Orbite’s plans for space training complex get a boost from famed French designer Philippe Starck

Orbite customers and instructors take a zero-G airplane flight during spaceflight training. (Orbite Photo)

The French designer who created the look for Virgin Galactic, Spaceport America and Axiom Space’s orbital habitat has taken on yet another space-centric project: the space training complex planned by a Seattle-based venture called Orbite.

Orbite says Philippe Starck will design its Astronaut Training and Spaceflight Gateway Complex, which is expected to consist of multiple buildings and go into operation at a U.S. location in late 2023 or 2024.

For now, that’s about all that can be said about the project. Further details, including the site selected for the complex and the specifics of Starck’s vision for the facility, will be announced in the months ahead.

“We will have to wait a little more during the winter,” Orbite co-founder Nicolas Gaume told GeekWire. “We thought it was great to announce that such an amazing designer, who shares so much of our vision for astronaut orientation, preparation and training, could be disclosed.”

The 72-year-old Starck has designed projects ranging from hotels and yachts (including a yacht for the late Apple co-founder Steve Jobs) to bathroom accessories. But he’s best-known for his space-related projects, including the Virgin Galactic logo that incorporates a close-up of billionaire founder Richard Branson’s iris.

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“Space is the future,” Starck said today in a news release. “With the Astronaut Training and Spaceflight Gateway Complex, I am honored to be able to give individuals rare educational opportunities to step into astronauts’ shoes and prepare for thrilling orbits in space.”

Starck said the Orbite project is “inspiring and groundbreaking.”

“I am delighted to be collaborating with Orbite on this one-of-a-kind project that is advancing the opportunities for civilization to encounter the wonders of space and celebrate the uniqueness of Earth,” he said.

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Gaume and the privately funded venture’s other co-founder, veteran space entrepreneur Jason Andrews, aren’t merely waiting for Starck to come up with a set of drawings. Orbite (pronounced “Or-beet,” French-style) already conducted an initial “space camp for grownups” in France in August, and the next training session is due to take place in Florida early next month.

The sessions are more expensive than your typical teenage space camp: August’s five-day, four-night program carried a price tag of $29,500, and the prices for December’s three-day, two-night session start at $15,000.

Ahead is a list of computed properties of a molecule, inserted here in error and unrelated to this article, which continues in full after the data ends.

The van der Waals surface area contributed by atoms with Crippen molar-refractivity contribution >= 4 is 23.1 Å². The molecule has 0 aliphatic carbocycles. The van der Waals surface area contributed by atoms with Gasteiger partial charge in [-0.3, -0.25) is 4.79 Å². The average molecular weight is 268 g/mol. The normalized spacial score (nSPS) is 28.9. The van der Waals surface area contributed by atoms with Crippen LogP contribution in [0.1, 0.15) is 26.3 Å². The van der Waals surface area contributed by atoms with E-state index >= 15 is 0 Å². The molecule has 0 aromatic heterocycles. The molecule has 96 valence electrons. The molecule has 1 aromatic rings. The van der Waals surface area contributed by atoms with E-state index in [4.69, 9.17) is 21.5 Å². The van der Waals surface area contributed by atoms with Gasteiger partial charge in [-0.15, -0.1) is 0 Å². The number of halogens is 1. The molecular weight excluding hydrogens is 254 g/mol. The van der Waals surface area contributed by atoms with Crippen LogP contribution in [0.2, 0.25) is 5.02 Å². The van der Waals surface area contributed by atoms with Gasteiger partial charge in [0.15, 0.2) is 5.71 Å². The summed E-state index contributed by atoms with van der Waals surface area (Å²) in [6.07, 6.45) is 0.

But Gaume, whose family runs a boutique hotel in France that was renovated under Starck’s guidance, knows how to blend luxury and space experiences to create value for an upscale clientele. August’s program, for example, featured a space-food tasting session as well as zero-G and high-G airplane flights.

Trainees also donned virtual-reality headsets to get a feel for four kinds of space tourism experiences, including the suborbital flights offered by Blue Origin and Virgin Galactic, an orbital trip on a SpaceX Crew Dragon, and a round-the-moon excursion on SpaceX’s yet-to-be-built Starship.

Andrews, who presided over Seattle-based Spaceflight Industries before joining up with Gaume, says Orbite is carving out a special niche in the nascent market for spaceflight training.

“We’ve positioned ourselves as this neutral third party,” he said. “We have this ‘try before you buy’ opportunity, to say, ‘You’re about to spend hundreds of thousands of dollars, if not tens of millions of dollars. Maybe you should understand what you’re getting yourself into and what type of adventure you want.’”

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Eight customers took part in August’s inaugural training program, and Gaume guessed that about a third of them will be taking an honest-to-goodness spaceflight in the years to come.

Andrews said the August session was something of an experiment.

“We designed our entire facility around class sizes of 10, so it was an opportunity to test that hypothesis,” he said. “Is that the right size? Is it too big? Is it too small? The way we thing about that is, most of these people, if they go [on a spaceflight], it’s only going to be four participants at a time, or five or six. So you take two capsules’ worth of five people and put them together.”

The experience “really validated the class size, and what we want to do going forward,” Andrews said.

2021 is the year when space tourism finally took off, largely due to Branson’s Virgin Galactic voyage; the Blue Origin trips taken by Jeff Bezos and William Shatner, and Inspiration4’s orbital mission in a SpaceX Crew Dragon. Andrews hopes all those flights — plus Axiom Space’s first mission to the International Space Station, which is set for early next year — will get more people thinking about training with Orbite.

“You saw William Shatner when he got off the Blue Origin flight — he was just overcome by the grandness of it,” Andrews said. “And that’s really what Orbite does. It prepares people for those opportunities.”

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